Publications & Insights Deadline approaching for Central Bank consultation on CP130 9 December 2019
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Deadline approaching for Central Bank consultation on CP130 9 December 2019

Friday, 06 December 2019

The Central Bank of Ireland has initiated a public consultation process regarding the suitability of standards applying to breaches and errors taking place with respect to Irish Collective Investment Schemes and their managers. 

The consultation process, which is outlined in the Central Bank’s Consultation Paper 130 (“CP130”) document entitled “Treatment, correction, and redress of errors in investment funds”, was launched on  9 September 2019, and the deadline for interested parties to submit any response they wish to have considered is Monday, 9 December 2019.

Existing expectations, set out in industry guidance, have never before been put on an official footing, and the IMF’s 2014 review of Ireland recommended that official standards be developed. 

This consultation marks the beginning of a two-part process designed to see the implementation of formal Central Bank rules and/or guidance, and it involves the Central Bank both proposing various standards and seeking responses to a series of questions for reviewers to address in any response. A further consultation paper, and response period, is expected prior to revised rules being made, likely effective in late 2020. 

What is proposed? 

Although the Central Bank has not, at this stage, provided an account of what revised standards will require, CP130 outlines that the following matters are under consideration:

  • Provision for four types of breach or error – NAV Errors, Investment Breach Errors, Fee Errors, and Control Breach Errors - each, potentially, requiring different actions required depending on the type of error;
  • Retention of materiality limits in terms of reporting, compensating, and otherwise handling errors, but with varying limits depending on the type of fund (10 bps vs. 50 bps standard), together with provision for qualitative standards to be considered, in addition to quantitative factors;
  • Potential change to reporting standards expected with the current "dual" structure being dispensed within certain circumstances;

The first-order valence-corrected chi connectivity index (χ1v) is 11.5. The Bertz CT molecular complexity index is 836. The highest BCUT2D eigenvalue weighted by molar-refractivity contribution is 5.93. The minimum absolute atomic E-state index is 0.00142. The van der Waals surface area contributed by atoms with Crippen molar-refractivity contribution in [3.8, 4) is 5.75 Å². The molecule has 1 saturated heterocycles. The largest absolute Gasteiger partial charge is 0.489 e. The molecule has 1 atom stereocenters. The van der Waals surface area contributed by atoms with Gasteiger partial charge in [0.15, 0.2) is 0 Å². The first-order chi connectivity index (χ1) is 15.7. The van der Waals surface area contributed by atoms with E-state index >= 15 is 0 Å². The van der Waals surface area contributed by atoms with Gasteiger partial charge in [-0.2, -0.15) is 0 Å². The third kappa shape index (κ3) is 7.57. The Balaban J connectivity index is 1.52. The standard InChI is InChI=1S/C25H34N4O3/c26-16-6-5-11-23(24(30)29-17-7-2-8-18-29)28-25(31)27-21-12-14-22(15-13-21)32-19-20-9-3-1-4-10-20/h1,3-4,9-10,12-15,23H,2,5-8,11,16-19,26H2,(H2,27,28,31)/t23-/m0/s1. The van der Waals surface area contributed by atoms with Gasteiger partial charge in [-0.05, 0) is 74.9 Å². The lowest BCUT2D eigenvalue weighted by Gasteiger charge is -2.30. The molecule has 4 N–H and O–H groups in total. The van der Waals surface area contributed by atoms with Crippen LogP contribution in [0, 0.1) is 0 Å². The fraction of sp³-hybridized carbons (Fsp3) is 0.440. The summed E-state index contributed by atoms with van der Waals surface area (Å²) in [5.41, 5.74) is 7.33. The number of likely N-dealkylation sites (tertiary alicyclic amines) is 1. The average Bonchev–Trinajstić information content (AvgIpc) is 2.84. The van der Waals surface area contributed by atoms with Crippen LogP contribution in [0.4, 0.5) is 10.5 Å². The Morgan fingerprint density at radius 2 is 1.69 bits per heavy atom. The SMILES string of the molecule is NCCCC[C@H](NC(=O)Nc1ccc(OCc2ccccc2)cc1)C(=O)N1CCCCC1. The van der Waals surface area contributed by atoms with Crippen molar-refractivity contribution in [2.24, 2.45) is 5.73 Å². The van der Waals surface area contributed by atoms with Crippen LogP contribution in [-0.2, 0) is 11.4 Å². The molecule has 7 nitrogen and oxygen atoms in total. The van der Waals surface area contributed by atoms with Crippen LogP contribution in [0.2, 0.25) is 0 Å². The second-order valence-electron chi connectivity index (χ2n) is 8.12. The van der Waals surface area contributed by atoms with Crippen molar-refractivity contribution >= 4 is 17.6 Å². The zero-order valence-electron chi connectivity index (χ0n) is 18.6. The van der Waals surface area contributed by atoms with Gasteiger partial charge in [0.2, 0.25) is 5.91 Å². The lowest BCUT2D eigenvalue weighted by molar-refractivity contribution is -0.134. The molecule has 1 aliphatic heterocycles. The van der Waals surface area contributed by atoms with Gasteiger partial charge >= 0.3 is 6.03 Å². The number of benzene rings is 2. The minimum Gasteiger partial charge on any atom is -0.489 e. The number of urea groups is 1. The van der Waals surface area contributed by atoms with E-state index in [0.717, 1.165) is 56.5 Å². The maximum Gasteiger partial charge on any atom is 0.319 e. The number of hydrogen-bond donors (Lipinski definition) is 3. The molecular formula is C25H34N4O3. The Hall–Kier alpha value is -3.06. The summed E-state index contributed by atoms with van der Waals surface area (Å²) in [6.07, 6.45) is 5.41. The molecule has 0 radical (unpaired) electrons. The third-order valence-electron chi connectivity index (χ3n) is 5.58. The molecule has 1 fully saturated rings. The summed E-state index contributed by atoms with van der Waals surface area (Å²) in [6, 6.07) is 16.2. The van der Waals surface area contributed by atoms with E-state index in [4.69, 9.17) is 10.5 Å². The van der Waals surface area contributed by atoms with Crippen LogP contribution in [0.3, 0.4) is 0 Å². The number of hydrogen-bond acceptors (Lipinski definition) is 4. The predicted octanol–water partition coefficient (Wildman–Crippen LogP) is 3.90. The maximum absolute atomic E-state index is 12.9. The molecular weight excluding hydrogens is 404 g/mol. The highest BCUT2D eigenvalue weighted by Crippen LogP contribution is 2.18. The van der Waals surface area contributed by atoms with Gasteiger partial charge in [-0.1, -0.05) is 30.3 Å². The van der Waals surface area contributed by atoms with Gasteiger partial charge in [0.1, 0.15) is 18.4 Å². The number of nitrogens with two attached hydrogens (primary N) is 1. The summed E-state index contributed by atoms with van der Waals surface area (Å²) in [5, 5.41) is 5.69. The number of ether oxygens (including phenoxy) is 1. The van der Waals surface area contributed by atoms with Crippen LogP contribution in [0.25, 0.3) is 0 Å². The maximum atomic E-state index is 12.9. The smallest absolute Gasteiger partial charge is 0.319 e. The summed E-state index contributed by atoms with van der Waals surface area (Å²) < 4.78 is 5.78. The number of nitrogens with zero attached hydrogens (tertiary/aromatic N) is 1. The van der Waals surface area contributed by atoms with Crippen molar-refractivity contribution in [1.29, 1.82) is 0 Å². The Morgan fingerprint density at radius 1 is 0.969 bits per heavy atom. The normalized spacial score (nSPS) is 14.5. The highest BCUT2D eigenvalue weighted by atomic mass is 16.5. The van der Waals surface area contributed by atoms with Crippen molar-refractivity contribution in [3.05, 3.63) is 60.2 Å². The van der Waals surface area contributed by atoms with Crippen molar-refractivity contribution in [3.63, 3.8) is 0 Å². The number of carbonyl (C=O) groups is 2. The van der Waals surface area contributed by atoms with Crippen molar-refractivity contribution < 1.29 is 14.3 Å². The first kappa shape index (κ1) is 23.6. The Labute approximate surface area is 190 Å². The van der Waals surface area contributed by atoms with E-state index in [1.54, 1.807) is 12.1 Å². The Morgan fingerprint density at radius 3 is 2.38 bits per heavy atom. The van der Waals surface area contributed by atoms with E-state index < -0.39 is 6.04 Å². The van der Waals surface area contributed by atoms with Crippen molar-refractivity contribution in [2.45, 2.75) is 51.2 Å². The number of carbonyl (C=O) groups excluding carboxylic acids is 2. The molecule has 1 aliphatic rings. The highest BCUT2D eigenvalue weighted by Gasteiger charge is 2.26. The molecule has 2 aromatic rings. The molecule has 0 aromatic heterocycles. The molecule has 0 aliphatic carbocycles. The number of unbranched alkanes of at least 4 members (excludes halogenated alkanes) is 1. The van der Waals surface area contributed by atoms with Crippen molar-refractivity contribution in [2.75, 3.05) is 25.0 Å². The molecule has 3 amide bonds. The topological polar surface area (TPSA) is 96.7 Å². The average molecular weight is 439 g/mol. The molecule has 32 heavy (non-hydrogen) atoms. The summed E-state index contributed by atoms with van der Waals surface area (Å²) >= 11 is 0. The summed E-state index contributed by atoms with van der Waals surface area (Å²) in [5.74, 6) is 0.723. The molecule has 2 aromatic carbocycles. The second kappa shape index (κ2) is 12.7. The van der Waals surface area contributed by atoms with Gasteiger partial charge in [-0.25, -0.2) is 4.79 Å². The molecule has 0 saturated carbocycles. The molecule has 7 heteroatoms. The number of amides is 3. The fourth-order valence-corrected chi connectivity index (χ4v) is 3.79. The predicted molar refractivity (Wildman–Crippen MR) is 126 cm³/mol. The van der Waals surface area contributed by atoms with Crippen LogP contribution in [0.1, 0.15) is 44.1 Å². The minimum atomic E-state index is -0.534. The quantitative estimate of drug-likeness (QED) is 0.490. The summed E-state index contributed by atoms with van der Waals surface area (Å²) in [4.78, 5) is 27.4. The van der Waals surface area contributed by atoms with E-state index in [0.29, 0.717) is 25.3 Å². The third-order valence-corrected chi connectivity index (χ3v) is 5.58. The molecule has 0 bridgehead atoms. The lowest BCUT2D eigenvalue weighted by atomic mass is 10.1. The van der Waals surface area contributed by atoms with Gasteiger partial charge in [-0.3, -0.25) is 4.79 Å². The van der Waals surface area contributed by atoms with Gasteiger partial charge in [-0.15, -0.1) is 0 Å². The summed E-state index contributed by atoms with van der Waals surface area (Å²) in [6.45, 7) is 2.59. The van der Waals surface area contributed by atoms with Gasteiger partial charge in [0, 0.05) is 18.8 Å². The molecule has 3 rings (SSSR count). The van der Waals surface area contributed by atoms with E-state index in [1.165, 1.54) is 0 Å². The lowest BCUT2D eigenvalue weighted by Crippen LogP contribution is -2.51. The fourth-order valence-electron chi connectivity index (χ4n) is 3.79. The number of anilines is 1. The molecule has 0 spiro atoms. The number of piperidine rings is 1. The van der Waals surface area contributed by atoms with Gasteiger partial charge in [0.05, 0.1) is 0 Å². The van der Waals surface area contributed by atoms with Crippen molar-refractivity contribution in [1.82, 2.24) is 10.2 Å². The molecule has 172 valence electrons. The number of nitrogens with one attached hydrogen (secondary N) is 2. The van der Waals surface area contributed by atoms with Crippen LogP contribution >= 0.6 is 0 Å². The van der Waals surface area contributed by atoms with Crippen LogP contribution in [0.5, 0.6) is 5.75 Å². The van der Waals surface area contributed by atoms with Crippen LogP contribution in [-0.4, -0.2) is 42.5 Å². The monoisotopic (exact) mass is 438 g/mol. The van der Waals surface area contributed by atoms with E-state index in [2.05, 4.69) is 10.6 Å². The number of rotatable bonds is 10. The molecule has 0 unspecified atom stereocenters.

• Revisions to requirements for notification to investors with a potential requirement for investor notification of all material errors; 
  • Revised standards for timeliness in dealing with errors and payment of compensation; and 
  • Application to all Irish authorised funds and all Irish fund management companies, irrespective of the domicile of funds managed by the latter. 

A step in the right direction? Potential impact for the future of the industry. 

This consultation represents a welcome and considered development from the Central Bank, in terms of trying to act on a recommendation from the IMF and seeking to ensure that the local industry is at the forefront of international best practice. At the same time the Central Bank is, rightly, seeking to ensure that any changes to existing industry practice are evaluated and understood, with alterations proposed where they have a justifiable basis and their impact has been factored into decision making. 

While the Central Bank should be commended for not shying away from considering some difficult issues, certain of what is proposed, or at least consulted upon, may prove counterproductive in its effects, or at least should only be introduced EU-wide, or in the form of  IOSCO-led standards. For example, mandatory reporting to investors in the case of any material error occurring – irrespective of whether or not the investor is affected, , may result in irrelevant and necessarily negative notifications being issued. This could result in  significant costs and reputational exposures placed on Irish funds unlike those in peer jurisdictions, resulting in real detriment for the local industry for no discernible gain. 

The final form of the Central Bank’s revised standards remains to be seen - including whether or not these will address long standing questions such advertency in the case of funds “managed to the breach”, and whether or not the performance of a likely substitute/alternative investment can be considered in the context of compensation owed as a result of an Investment Breach Error. No doubt points of principle such as extra-territoriality, which fund services providers will have primary responsibly for classifying and reporting breaches and errors; as well as more minor issues such as definitional terms and timelines will be flagged in industry responses to the Consultation Paper and will need to be considered further by Central Bank policymakers.  Further, whether final standards will be in the form of rules, guidance, or both; has not been determined – and the prospect of a further consultation has been referenced in CP130. 

To that end, it’s very much too early to pass comment on what the ultimate effect of this exercise may have. However, at this stage, it appears as though the approach to be followed is welcome and the industry, together with other stakeholders, will have the chance to have their positions considered prior to final rules being made. 

Next Steps – how to make a submission

The Consultation document poses a number of key questions and interested parties are invited to respond to these before  Monday, December, 9 2019 by emailing a response in Word format to  clearly labelled “Consultation Paper 130: Treatment, Correction and Redress of Investment Fund Errors.” 

The Central Bank intends to publish all written contributions submitted, with a feedback statement to follow in the normal course of events.

To read the Consultation Paper in full, click here [link to ]

For further information on the consultation process, or for advice on investment funds contact Damien McShane or Joe Gavin from the ByrneWallace Financial Services team.